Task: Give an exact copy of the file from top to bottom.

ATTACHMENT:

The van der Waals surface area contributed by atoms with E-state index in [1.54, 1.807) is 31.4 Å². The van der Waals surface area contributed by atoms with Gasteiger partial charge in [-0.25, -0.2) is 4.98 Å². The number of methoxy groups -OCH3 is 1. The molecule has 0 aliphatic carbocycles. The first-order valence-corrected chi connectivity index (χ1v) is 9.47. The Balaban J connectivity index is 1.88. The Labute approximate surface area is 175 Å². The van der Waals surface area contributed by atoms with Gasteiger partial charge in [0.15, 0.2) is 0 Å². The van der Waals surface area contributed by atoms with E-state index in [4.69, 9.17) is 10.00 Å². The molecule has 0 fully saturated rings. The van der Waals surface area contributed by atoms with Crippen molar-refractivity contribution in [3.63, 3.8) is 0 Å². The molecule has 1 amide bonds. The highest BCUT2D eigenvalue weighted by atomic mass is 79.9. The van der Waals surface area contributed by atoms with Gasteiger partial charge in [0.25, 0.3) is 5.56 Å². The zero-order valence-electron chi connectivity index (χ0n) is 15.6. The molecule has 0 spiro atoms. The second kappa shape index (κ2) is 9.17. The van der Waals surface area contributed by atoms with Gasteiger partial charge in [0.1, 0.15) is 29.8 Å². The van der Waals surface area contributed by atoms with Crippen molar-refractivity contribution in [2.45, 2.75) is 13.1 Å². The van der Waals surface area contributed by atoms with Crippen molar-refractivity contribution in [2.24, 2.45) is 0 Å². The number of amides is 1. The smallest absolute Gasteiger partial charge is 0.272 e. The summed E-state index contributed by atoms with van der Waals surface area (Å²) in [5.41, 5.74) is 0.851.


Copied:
The van der Waals surface area contributed by atoms with E-state index in [1.54, 1.807) is 31.4 Å². The van der Waals surface area contributed by atoms with Gasteiger partial charge in [-0.25, -0.2) is 4.98 Å². The number of methoxy groups -OCH3 is 1. The molecule has 0 aliphatic carbocycles. The first-order valence-corrected chi connectivity index (χ1v) is 9.47. The Balaban J connectivity index is 1.88. The Labute approximate surface area is 175 Å². The van der Waals surface area contributed by atoms with Gasteiger partial charge in [0.15, 0.2) is 0 Å². The van der Waals surface area contributed by atoms with E-state index in [4.69, 9.17) is 10.00 Å². The molecule has 0 fully saturated rings. The van der Waals surface area contributed by atoms with Crippen molar-refractivity contribution in [3.63, 3.8) is 0 Å². The molecule has 1 amide bonds. The highest BCUT2D eigenvalue weighted by atomic mass is 79.9. The van der Waals surface area contributed by atoms with Gasteiger partial charge in [0.25, 0.3) is 5.56 Å². The zero-order valence-electron chi connectivity index (χ0n) is 15.6. The molecule has 0 spiro atoms. The second kappa shape index (κ2) is 9.17. The van der Waals surface area contributed by atoms with Gasteiger partial charge in [0.1, 0.15) is 29.8 Å². The van der Waals surface area contributed by atoms with Crippen molar-refractivity contribution in [2.45, 2.75) is 13.1 Å². The van der Waals surface area contributed by atoms with Crippen molar-refractivity contribution in [2.24, 2.45) is 0 Å². The number of amides is 1. The smallest absolute Gasteiger partial charge is 0.272 e. The summed E-state index contributed by atoms with van der Waals surface area (Å²) in [5.41, 5.74) is 0.851.